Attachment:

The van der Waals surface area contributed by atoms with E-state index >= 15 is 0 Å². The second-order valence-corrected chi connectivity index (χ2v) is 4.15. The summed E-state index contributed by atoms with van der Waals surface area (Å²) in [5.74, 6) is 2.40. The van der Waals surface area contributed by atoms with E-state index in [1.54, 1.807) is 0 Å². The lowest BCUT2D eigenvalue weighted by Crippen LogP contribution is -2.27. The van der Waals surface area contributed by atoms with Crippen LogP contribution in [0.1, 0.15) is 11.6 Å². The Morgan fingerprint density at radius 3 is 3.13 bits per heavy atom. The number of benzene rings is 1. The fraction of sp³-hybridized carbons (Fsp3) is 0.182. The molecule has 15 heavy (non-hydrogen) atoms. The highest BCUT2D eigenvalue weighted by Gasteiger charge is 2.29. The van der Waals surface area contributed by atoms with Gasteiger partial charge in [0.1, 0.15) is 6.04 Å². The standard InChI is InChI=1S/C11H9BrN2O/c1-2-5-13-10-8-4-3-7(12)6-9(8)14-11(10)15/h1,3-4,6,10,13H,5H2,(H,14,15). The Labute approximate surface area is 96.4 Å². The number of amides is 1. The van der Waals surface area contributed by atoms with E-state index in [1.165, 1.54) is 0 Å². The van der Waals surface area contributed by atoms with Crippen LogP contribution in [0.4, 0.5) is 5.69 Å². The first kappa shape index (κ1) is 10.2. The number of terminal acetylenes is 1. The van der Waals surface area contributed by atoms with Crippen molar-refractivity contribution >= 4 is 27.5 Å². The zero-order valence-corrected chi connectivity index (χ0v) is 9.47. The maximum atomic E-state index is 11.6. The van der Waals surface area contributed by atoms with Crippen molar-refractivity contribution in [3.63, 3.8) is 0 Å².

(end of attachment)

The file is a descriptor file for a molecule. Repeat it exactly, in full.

The van der Waals surface area contributed by atoms with E-state index >= 15 is 0 Å². The second-order valence-corrected chi connectivity index (χ2v) is 4.15. The summed E-state index contributed by atoms with van der Waals surface area (Å²) in [5.74, 6) is 2.40. The van der Waals surface area contributed by atoms with E-state index in [1.54, 1.807) is 0 Å². The lowest BCUT2D eigenvalue weighted by Crippen LogP contribution is -2.27. The van der Waals surface area contributed by atoms with Crippen LogP contribution in [0.1, 0.15) is 11.6 Å². The Morgan fingerprint density at radius 3 is 3.13 bits per heavy atom. The number of benzene rings is 1. The fraction of sp³-hybridized carbons (Fsp3) is 0.182. The molecule has 15 heavy (non-hydrogen) atoms. The highest BCUT2D eigenvalue weighted by Gasteiger charge is 2.29. The van der Waals surface area contributed by atoms with Gasteiger partial charge in [0.1, 0.15) is 6.04 Å². The standard InChI is InChI=1S/C11H9BrN2O/c1-2-5-13-10-8-4-3-7(12)6-9(8)14-11(10)15/h1,3-4,6,10,13H,5H2,(H,14,15). The Labute approximate surface area is 96.4 Å². The number of amides is 1. The van der Waals surface area contributed by atoms with E-state index in [1.165, 1.54) is 0 Å². The van der Waals surface area contributed by atoms with Crippen LogP contribution in [0.4, 0.5) is 5.69 Å². The first kappa shape index (κ1) is 10.2. The number of terminal acetylenes is 1. The van der Waals surface area contributed by atoms with Crippen molar-refractivity contribution >= 4 is 27.5 Å². The zero-order valence-corrected chi connectivity index (χ0v) is 9.47. The maximum atomic E-state index is 11.6. The van der Waals surface area contributed by atoms with Crippen molar-refractivity contribution in [3.63, 3.8) is 0 Å².